The Orlando is Chevrolet's quirky seven-seat answer to rivals such as the Ford Grand C-MAX and Renault Grand Scenic.
From the latest version of the Chevrolet split grille to the squared-off tail, the Orlando is distinctive, but should it be given serious consideration against the Ford and Renault?
I spent a week with the range-topping £23,725 (as tested) LTZ 2.0 VCDi to find out.
The Orlando's styling is distinctive rather than attractive. I'm sure that there is a hint of Chrysler PT Cruiser Americana in the Orlando's styling.
Overall, I liked the front and rear styling best, although I'm not too sure about the massive family grille and bow tie badge. Still, you couldn't mistake this car for any rival.
At the back of the Orlando, the wraparound roof line and high-set rear light clusters are standout features.
Our test car was fitted with the most powerful engine available in the Orlando, the 165bhp 2.0-litre diesel. There is no fancy green tech in the Orlando and as such emissions of just 186g/km and 40.4mpg fuel consumption figures aren't amazing.
The Orlando's thick rear roof pillars and small window mean rear visibility is poor, so the standard rear parking sensors were a necessity for tight spaces. The steering is over-light and lacks feel.
Firm suspension means the Orlando corners better than you'd expect, body control and grip are good too. The Chevrolet's ride is generally hard but composed, however you are always aware of road imperfections as the suspension sends large shudders into the cabin. The 18-inch alloys, which are part of the Executive pack fitted to this test car, amplify this and are best avoided.
Considering the £20,000+ list price, build quality is disappointing; it feels noticeably cheaper than German or Japanese rivals. From a distance the interior design looks smart with its gloss black trim and chrome detail.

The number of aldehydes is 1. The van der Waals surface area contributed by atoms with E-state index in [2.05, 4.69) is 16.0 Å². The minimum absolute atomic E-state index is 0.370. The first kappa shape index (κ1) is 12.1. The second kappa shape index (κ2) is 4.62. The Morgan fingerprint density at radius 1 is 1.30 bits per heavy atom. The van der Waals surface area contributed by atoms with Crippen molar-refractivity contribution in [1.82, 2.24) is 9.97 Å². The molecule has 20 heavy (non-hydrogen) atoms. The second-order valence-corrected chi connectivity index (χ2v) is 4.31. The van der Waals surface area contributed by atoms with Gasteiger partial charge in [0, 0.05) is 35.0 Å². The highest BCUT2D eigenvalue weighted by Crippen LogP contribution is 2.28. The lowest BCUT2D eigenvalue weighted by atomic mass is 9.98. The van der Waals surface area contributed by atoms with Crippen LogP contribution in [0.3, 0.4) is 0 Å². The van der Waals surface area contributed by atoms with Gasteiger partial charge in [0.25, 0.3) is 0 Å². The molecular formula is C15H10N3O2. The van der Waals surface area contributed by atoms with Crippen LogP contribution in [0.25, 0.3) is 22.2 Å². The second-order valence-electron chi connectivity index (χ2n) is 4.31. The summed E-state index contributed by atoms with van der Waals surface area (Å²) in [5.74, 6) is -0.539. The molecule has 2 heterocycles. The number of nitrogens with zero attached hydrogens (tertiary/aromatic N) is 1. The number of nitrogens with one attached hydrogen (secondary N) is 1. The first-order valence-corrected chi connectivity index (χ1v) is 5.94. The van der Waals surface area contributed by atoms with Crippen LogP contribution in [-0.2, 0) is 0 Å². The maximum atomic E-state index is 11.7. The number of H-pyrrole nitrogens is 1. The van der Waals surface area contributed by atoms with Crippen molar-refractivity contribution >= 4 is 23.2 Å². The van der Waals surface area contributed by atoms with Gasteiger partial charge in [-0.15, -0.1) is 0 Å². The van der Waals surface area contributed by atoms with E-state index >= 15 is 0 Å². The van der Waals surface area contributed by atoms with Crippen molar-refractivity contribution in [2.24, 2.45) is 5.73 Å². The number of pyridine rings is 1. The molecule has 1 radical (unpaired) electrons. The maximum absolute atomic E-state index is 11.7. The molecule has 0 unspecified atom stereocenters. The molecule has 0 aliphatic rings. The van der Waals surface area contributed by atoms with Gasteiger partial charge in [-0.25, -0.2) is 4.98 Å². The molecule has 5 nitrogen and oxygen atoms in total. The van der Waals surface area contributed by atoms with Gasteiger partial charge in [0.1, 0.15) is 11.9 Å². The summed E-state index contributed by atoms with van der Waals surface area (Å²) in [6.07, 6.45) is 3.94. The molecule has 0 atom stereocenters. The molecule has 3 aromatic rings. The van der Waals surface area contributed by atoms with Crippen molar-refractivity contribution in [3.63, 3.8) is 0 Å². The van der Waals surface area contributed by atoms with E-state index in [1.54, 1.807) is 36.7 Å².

While the build quality seems robust, the metallic plastics around the instruments and centre console look and feel cheap. I also think that the gloss black interior trim will scratch easily and wonder what it will look like after a few months of everyday use.
The 2.0-litre diesel engine is smooth and flexible. It gives its best in the mid-range, with a massive 360Nm of torque available from just 2,000 rpm.
Smooth though the five-speed auto was, I can't help feeling that a manual version would be more satisfying; 60mph comes up in 9.7 seconds and on to a top speed of 121mph.
The driving position is fine. Legroom in the front and back of the Orlando is more than adequate, but the furthest two seats are really only suitable for children and shorter people. This is because of the lack of rear head and legroom.
It's also worth considering how small the boot area is with the seats in place. Thankfully the seats fold flat into the floor easily, giving up to 1,487 litres depending on how you configure the seats.
Our test car was in range-topping LTZ trim with the optional Executive pack which includes full-leather trim, heated front seats and satellite navigation.
The standard CD stereo is good quality, but the navigation system is at best average as the maps are hard to read.
To sum up, if you need a seven-seater with plenty of kit and that's reasonable to drive, then the Orlando is definitely worth a look. The only reasons why I can't recommend it fully are because of the unknown long term residuals and how the interior would stand up to regular family use.